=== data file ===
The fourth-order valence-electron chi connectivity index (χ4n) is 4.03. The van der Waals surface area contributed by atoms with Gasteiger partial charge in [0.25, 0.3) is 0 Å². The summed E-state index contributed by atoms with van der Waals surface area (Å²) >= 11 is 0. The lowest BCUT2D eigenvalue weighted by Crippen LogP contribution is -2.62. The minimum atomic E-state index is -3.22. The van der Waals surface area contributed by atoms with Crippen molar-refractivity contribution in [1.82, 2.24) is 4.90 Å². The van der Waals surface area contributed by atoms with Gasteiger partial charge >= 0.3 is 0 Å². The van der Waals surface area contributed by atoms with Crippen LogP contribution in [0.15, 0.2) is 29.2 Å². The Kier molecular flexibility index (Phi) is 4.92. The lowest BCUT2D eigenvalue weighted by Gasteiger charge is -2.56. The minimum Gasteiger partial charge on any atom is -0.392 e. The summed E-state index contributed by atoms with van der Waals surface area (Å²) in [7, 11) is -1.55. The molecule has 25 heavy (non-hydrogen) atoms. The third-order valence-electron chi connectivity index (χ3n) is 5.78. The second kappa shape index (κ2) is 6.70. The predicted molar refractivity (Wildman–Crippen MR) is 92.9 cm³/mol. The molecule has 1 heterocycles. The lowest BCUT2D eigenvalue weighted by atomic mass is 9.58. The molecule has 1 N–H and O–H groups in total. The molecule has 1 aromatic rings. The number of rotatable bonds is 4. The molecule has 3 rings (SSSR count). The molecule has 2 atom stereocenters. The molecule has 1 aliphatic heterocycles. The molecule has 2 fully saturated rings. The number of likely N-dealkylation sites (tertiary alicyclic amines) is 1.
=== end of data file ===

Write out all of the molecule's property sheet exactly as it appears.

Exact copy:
The fourth-order valence-electron chi connectivity index (χ4n) is 4.03. The van der Waals surface area contributed by atoms with Gasteiger partial charge in [0.25, 0.3) is 0 Å². The summed E-state index contributed by atoms with van der Waals surface area (Å²) >= 11 is 0. The lowest BCUT2D eigenvalue weighted by Crippen LogP contribution is -2.62. The minimum atomic E-state index is -3.22. The van der Waals surface area contributed by atoms with Crippen molar-refractivity contribution in [1.82, 2.24) is 4.90 Å². The van der Waals surface area contributed by atoms with Gasteiger partial charge >= 0.3 is 0 Å². The van der Waals surface area contributed by atoms with Crippen LogP contribution in [0.15, 0.2) is 29.2 Å². The Kier molecular flexibility index (Phi) is 4.92. The lowest BCUT2D eigenvalue weighted by Gasteiger charge is -2.56. The minimum Gasteiger partial charge on any atom is -0.392 e. The summed E-state index contributed by atoms with van der Waals surface area (Å²) in [7, 11) is -1.55. The molecule has 25 heavy (non-hydrogen) atoms. The third-order valence-electron chi connectivity index (χ3n) is 5.78. The second kappa shape index (κ2) is 6.70. The predicted molar refractivity (Wildman–Crippen MR) is 92.9 cm³/mol. The molecule has 1 heterocycles. The lowest BCUT2D eigenvalue weighted by atomic mass is 9.58. The molecule has 1 N–H and O–H groups in total. The molecule has 1 aromatic rings. The number of rotatable bonds is 4. The molecule has 3 rings (SSSR count). The molecule has 2 atom stereocenters. The molecule has 1 aliphatic heterocycles. The molecule has 2 fully saturated rings. The number of likely N-dealkylation sites (tertiary alicyclic amines) is 1.